The natural history of TED varies, most patients having mild, self-limiting disease that might only require temporary use of ocular lubricants. Left untreated, orbital inflammation and scarring in severe cases can remain active for three to four years; such patients justify systemic immunosuppression.

Low-dose orbital radiotherapy can also be used to suppress orbital inflammation. Orbital decompression may be required early in the disease if visual failure due to optic neuropathy is not reversed with medical therapy.

Once the inflammatory phase has been suppressed and the thyroid gland disease is stable, surgical rehabilitation should be planned to correct significant proptosis, eyelid malpositions or diplopia. These surgical procedures improve facial appearance and have important quality of life benefits for those with severe TED.

In all cases, patients should be provided with information about the disease, its duration and likely outcomes.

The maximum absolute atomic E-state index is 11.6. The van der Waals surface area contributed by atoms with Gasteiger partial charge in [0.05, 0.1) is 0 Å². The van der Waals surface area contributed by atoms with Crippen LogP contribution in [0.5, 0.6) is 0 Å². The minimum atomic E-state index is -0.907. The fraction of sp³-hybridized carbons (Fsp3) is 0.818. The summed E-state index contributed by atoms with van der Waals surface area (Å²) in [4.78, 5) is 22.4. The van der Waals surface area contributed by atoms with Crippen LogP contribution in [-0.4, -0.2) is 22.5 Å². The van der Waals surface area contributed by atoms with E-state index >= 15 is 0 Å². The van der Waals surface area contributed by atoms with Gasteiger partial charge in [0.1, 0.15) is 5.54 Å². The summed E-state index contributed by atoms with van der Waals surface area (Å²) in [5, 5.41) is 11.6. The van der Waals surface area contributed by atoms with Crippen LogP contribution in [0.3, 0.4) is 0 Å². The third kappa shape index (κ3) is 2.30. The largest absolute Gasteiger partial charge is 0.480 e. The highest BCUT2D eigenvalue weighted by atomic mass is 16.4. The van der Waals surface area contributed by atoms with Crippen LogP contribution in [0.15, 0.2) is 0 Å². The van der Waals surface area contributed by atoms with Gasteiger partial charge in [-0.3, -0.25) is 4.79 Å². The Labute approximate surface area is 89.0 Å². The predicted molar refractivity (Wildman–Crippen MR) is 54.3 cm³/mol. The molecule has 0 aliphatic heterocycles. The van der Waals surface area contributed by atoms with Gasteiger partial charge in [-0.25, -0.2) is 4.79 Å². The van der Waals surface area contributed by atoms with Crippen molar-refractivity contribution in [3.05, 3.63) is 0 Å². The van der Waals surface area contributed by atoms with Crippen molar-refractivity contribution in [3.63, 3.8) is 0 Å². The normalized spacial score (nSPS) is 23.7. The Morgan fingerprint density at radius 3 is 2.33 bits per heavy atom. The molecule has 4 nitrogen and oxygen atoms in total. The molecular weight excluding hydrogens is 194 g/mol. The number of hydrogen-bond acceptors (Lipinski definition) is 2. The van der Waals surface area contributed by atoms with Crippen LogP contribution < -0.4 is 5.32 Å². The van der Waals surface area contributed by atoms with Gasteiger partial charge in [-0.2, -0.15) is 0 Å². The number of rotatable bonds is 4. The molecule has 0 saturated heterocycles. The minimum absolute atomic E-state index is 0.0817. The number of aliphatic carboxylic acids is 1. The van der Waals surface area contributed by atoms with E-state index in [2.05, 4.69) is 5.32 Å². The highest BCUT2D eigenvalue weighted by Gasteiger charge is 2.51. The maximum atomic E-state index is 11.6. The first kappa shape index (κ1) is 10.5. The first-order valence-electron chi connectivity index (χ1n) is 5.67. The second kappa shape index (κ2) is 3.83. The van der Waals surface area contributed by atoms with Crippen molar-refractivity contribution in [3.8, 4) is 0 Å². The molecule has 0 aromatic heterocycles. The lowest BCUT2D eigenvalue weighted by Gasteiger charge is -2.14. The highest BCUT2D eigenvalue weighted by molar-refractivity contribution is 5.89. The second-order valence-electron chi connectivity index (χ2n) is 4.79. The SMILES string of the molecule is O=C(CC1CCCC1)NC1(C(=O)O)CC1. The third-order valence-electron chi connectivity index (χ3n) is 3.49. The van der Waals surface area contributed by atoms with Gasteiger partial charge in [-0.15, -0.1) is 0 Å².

• Professor MacEwen is a consultant ophthalmologist at Ninewells Hospital, Dundee. TEAMeD is the Thyroid Eye Disease Amsterdam Declaration implementation group
1. Estcourt S, Hickey J, Perros P et al. The patient experience of services for thyroid eye disease in the United Kingdom. Eur J Endocrinol 2009; 161: 483-7.

2. Perros P, Baldeschi L, Boboridis K et al. A questionnaire survey on the management of Graves' orbitopathy in Europe. Eur J Endocrinol 2006; 155: 207-11.

3. Estcourt S, Vaidya B, Quinn A et al. The impact of thyroid eye disease upon patients' wellbeing. Clin Endocrinol (Oxf) 2008; 68: 635-9.

4. Coulter I, Frewin S, Krassas GE et al. Psychological implications of Graves' orbitopathy. Eur J Endocrinol 2007; 157: 127-31.

5. Wiersinga WM, Smit T, Schuster-Uittenhoeve AL et al. Therapeutic outcome of prednisone medication and of orbital irradiation in patients with Graves' ophthalmopathy. Ophthalmologica 1988; 197: 75-84.

6. Schott M, Hermsen D, Broecker-Preuss M et al. Clinical value of the first automated TSH receptor autoantibody assay for the diagnosis of Graves' disease. Clin Endocrinol (Oxf) 2009; 71: 566-73.

7. Thornton J, Kelly SP, Harrison RA et al. Cigarette smoking and thyroid eye disease. Eye (Lond) 2007; 21: 1135-45.